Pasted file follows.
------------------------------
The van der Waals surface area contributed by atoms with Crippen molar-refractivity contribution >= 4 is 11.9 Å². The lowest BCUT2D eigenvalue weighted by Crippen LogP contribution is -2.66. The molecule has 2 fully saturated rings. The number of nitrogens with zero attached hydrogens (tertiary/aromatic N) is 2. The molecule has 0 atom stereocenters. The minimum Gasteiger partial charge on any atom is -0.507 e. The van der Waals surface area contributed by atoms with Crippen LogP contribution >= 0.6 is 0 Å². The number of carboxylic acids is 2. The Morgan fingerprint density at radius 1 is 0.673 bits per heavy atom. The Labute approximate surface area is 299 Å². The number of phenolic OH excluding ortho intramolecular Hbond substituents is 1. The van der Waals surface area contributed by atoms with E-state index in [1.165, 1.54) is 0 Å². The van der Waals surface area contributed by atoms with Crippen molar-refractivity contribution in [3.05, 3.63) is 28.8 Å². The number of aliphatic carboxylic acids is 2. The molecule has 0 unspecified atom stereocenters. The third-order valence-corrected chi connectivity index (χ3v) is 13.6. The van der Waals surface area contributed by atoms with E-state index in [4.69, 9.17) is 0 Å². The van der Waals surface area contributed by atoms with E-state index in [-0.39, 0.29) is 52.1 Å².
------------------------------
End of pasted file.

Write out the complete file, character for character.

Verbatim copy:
The van der Waals surface area contributed by atoms with Crippen molar-refractivity contribution >= 4 is 11.9 Å². The lowest BCUT2D eigenvalue weighted by Crippen LogP contribution is -2.66. The molecule has 2 fully saturated rings. The number of nitrogens with zero attached hydrogens (tertiary/aromatic N) is 2. The molecule has 0 atom stereocenters. The minimum Gasteiger partial charge on any atom is -0.507 e. The van der Waals surface area contributed by atoms with Crippen LogP contribution >= 0.6 is 0 Å². The number of carboxylic acids is 2. The Morgan fingerprint density at radius 1 is 0.673 bits per heavy atom. The Labute approximate surface area is 299 Å². The number of phenolic OH excluding ortho intramolecular Hbond substituents is 1. The van der Waals surface area contributed by atoms with E-state index in [1.165, 1.54) is 0 Å². The van der Waals surface area contributed by atoms with Crippen molar-refractivity contribution in [3.05, 3.63) is 28.8 Å². The number of aliphatic carboxylic acids is 2. The molecule has 0 unspecified atom stereocenters. The third-order valence-corrected chi connectivity index (χ3v) is 13.6. The van der Waals surface area contributed by atoms with E-state index in [4.69, 9.17) is 0 Å². The van der Waals surface area contributed by atoms with E-state index in [-0.39, 0.29) is 52.1 Å².